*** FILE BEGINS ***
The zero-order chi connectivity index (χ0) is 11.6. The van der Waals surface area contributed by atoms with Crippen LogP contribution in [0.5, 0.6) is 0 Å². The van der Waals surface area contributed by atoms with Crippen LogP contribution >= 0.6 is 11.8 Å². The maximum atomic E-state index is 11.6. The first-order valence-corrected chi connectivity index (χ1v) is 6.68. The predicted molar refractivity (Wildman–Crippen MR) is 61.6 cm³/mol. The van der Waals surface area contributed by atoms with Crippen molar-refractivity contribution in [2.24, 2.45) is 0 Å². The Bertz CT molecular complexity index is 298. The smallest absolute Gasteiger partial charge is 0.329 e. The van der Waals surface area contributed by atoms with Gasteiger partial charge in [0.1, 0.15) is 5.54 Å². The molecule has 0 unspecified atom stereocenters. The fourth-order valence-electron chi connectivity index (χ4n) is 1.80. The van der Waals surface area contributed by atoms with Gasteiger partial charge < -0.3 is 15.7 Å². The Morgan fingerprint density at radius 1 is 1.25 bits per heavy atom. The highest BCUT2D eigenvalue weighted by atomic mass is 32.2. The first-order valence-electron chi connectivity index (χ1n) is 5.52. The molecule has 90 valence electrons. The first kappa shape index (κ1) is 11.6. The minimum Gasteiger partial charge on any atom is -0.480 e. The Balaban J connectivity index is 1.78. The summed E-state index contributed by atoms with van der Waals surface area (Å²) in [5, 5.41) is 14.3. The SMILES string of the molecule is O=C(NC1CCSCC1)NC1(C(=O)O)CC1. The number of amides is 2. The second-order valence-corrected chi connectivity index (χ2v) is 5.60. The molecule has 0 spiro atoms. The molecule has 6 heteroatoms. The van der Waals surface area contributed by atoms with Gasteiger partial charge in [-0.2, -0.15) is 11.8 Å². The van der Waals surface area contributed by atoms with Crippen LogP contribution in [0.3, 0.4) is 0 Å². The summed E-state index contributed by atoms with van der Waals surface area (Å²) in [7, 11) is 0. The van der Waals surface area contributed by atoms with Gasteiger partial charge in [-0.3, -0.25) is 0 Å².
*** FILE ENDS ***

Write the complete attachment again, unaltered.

The zero-order chi connectivity index (χ0) is 11.6. The van der Waals surface area contributed by atoms with Crippen LogP contribution in [0.5, 0.6) is 0 Å². The van der Waals surface area contributed by atoms with Crippen LogP contribution >= 0.6 is 11.8 Å². The maximum atomic E-state index is 11.6. The first-order valence-corrected chi connectivity index (χ1v) is 6.68. The predicted molar refractivity (Wildman–Crippen MR) is 61.6 cm³/mol. The van der Waals surface area contributed by atoms with Crippen molar-refractivity contribution in [2.24, 2.45) is 0 Å². The Bertz CT molecular complexity index is 298. The smallest absolute Gasteiger partial charge is 0.329 e. The van der Waals surface area contributed by atoms with Gasteiger partial charge in [0.1, 0.15) is 5.54 Å². The molecule has 0 unspecified atom stereocenters. The fourth-order valence-electron chi connectivity index (χ4n) is 1.80. The van der Waals surface area contributed by atoms with Gasteiger partial charge < -0.3 is 15.7 Å². The Morgan fingerprint density at radius 1 is 1.25 bits per heavy atom. The highest BCUT2D eigenvalue weighted by atomic mass is 32.2. The first-order valence-electron chi connectivity index (χ1n) is 5.52. The molecule has 90 valence electrons. The first kappa shape index (κ1) is 11.6. The minimum Gasteiger partial charge on any atom is -0.480 e. The Balaban J connectivity index is 1.78. The summed E-state index contributed by atoms with van der Waals surface area (Å²) in [5, 5.41) is 14.3. The SMILES string of the molecule is O=C(NC1CCSCC1)NC1(C(=O)O)CC1. The number of amides is 2. The second-order valence-corrected chi connectivity index (χ2v) is 5.60. The molecule has 0 spiro atoms. The molecule has 6 heteroatoms. The van der Waals surface area contributed by atoms with Gasteiger partial charge in [-0.2, -0.15) is 11.8 Å². The van der Waals surface area contributed by atoms with Crippen LogP contribution in [0.3, 0.4) is 0 Å². The summed E-state index contributed by atoms with van der Waals surface area (Å²) in [7, 11) is 0. The van der Waals surface area contributed by atoms with Gasteiger partial charge in [-0.3, -0.25) is 0 Å².